IN TODAY’S highly competitive world, many managers aspire to be senior managers. But who are senior managers, what do they do and how did they get to where they are?

High-fliers

Senior managers are high-level executives who actively participate in the daily supervision, planning and administrative processes required by a business to help meet its objectives. 

They have titles such as chief executive officer, chief financial officer, executive vice-president, senior vice-president and so on. 

Senior managers are driven individuals. Even in relatively modest and ordinary organisations, they are likely to see the need for continuous personal and professional development. 

In short, they not only wield the power, authority and responsibility, but their developmental needs are also continuous.
 
Skills

Senior managers possess highly refined organisational and execution skills. These are often accompanied with high levels of emotional and social intelligence to network effectively, motivate staff and move the organisation in the direction that they want.  

What make them effective senior managers are their highly specialised skills, extensive industry or specialist knowledge complemented by an exceptionally wide network of contacts. 

They are global in their outlook and appreciate the diversity of people and cultures.
They are not just technically competent but also have high fluency in people skills, relationship management, analytical probing, strategic and critical thinking. 

Instead of just focusing on prioritisation, time management and other managerial competencies, they also engage in energy management and other holistic approaches to challenges and people management. 

Need for management development

Potential senior managers strive for professional and personal development. 

They therefore seek coaching and mentorship from individuals who have experienced setbacks and failures. 

They want to harness the experience of facing pitfalls and dealing with obstacles, so that they can develop strategies and action plans to deal with them if they encounter them. 

They also seek coaches with a wide variety of expertise. In addition, they read widely on the latest research on human performance and technological advances in workplace situations.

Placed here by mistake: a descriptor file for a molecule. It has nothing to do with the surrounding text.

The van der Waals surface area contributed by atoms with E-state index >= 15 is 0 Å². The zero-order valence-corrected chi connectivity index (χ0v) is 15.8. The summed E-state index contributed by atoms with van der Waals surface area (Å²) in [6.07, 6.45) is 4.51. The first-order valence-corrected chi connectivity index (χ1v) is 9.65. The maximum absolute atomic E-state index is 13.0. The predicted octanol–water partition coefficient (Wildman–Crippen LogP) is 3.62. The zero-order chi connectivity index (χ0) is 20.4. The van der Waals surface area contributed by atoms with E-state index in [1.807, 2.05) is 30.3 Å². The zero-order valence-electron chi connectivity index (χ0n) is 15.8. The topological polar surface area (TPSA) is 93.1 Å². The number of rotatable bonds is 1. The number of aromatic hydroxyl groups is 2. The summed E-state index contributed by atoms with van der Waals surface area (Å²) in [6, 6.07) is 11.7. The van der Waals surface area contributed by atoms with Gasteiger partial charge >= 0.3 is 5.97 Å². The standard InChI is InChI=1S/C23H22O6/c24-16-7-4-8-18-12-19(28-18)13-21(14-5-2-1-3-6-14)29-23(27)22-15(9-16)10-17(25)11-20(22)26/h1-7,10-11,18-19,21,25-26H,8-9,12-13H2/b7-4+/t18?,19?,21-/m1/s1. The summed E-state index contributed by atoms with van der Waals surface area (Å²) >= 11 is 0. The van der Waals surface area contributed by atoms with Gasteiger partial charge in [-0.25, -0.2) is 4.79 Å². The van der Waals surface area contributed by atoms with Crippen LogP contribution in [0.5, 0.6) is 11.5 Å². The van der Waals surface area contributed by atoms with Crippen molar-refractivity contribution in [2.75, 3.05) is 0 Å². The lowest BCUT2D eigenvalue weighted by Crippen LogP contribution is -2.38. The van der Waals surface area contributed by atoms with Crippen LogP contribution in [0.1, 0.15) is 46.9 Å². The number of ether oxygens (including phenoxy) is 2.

Becoming a senior manager

One way to develop your senior manager competencies is to be aware of all the business and technical issues your organisation may be facing.

Pick a couple of issues and look at them from as many angles as possible. Acquire expertise in them through research and training.

Get actively involved in relevant projects that are beyond your normal or regular scope of work.

You will soon earn a reputation as the expert on these issues in your organisation, and get noticed by senior management.

Senior managers need strategic thinking skills and outstanding leadership capabilities. They therefore clamour for well-skilled, experienced and knowledgeable coaches and mentors.

Increase your visibility

As a career coach, I have met managers who think they have the mettle and the “right stuff” to be senior managers.

Yet, they have been passed over for a younger, more adept and versatile young colleague, who overtakes them to the senior manager position.

Many managers tend to deprecatingly attribute the success of these “youngsters” to the ubiquitous MBA (Master of Business Administration) and youth.

But if you look closely at the track record of these so-called “young upstarts”, you will see a list of activities they were engaged which are not directly linked to their work.

Some boast involvement in alumni organisations, others list organising seminars and events for their professional body.

Others are actively involved in fund-raisers or social causes. Look closely and you will notice they were also involved in special teams or task forces for their former employers or community groups.

Being promoted to a senior management position in today’s work world is not part of normal progression in your career.

It needs strategic effort with a long-term perspective to build a track record that you can present in your resumé and talk about at interviews and networking events.

You must demonstrate dedication and diligence not only to your employer and profession but to the community at large as well.

Article by Kamal Kant, a part-time lecturer in career, employment relations and management courses at Nanyang Technological University & SIM Global Education.